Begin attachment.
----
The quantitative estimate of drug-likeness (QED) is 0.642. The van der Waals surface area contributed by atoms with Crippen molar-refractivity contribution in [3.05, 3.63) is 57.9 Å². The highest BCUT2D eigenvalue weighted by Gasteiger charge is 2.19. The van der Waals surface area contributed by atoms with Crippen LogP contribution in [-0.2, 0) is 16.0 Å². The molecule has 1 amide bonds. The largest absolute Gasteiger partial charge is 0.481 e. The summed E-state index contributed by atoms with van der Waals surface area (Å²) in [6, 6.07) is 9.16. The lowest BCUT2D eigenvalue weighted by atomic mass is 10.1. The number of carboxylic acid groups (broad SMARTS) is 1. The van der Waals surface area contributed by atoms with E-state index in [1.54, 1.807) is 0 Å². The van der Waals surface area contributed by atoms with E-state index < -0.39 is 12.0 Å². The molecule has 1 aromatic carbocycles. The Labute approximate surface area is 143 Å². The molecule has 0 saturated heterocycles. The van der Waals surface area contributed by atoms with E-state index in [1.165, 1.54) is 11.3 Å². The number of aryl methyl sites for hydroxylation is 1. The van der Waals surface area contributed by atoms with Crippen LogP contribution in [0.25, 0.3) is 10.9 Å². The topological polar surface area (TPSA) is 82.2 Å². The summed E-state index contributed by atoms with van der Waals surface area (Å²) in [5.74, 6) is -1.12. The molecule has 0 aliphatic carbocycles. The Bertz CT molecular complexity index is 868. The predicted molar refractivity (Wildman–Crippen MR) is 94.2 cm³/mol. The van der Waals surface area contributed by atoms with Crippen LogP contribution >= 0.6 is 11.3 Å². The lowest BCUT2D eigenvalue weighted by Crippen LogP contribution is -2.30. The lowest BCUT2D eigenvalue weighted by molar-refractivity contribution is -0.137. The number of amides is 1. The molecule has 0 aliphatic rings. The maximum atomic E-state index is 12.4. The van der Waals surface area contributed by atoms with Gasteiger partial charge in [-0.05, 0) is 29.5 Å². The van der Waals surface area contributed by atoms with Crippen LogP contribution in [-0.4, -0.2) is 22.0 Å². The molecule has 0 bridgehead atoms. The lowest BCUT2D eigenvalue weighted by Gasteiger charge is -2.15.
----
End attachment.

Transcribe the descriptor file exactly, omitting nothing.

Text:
The quantitative estimate of drug-likeness (QED) is 0.642. The van der Waals surface area contributed by atoms with Crippen molar-refractivity contribution in [3.05, 3.63) is 57.9 Å². The highest BCUT2D eigenvalue weighted by Gasteiger charge is 2.19. The van der Waals surface area contributed by atoms with Crippen LogP contribution in [-0.2, 0) is 16.0 Å². The molecule has 1 amide bonds. The largest absolute Gasteiger partial charge is 0.481 e. The summed E-state index contributed by atoms with van der Waals surface area (Å²) in [6, 6.07) is 9.16. The lowest BCUT2D eigenvalue weighted by atomic mass is 10.1. The number of carboxylic acid groups (broad SMARTS) is 1. The van der Waals surface area contributed by atoms with E-state index in [1.54, 1.807) is 0 Å². The van der Waals surface area contributed by atoms with E-state index < -0.39 is 12.0 Å². The molecule has 1 aromatic carbocycles. The Labute approximate surface area is 143 Å². The molecule has 0 saturated heterocycles. The van der Waals surface area contributed by atoms with E-state index in [1.165, 1.54) is 11.3 Å². The number of aryl methyl sites for hydroxylation is 1. The van der Waals surface area contributed by atoms with Crippen LogP contribution in [0.25, 0.3) is 10.9 Å². The topological polar surface area (TPSA) is 82.2 Å². The summed E-state index contributed by atoms with van der Waals surface area (Å²) in [5.74, 6) is -1.12. The molecule has 0 aliphatic carbocycles. The Bertz CT molecular complexity index is 868. The predicted molar refractivity (Wildman–Crippen MR) is 94.2 cm³/mol. The van der Waals surface area contributed by atoms with Crippen LogP contribution >= 0.6 is 11.3 Å². The lowest BCUT2D eigenvalue weighted by Crippen LogP contribution is -2.30. The lowest BCUT2D eigenvalue weighted by molar-refractivity contribution is -0.137. The number of amides is 1. The molecule has 0 aliphatic rings. The maximum atomic E-state index is 12.4. The van der Waals surface area contributed by atoms with Gasteiger partial charge in [-0.05, 0) is 29.5 Å². The van der Waals surface area contributed by atoms with Crippen LogP contribution in [-0.4, -0.2) is 22.0 Å². The molecule has 0 bridgehead atoms. The lowest BCUT2D eigenvalue weighted by Gasteiger charge is -2.15.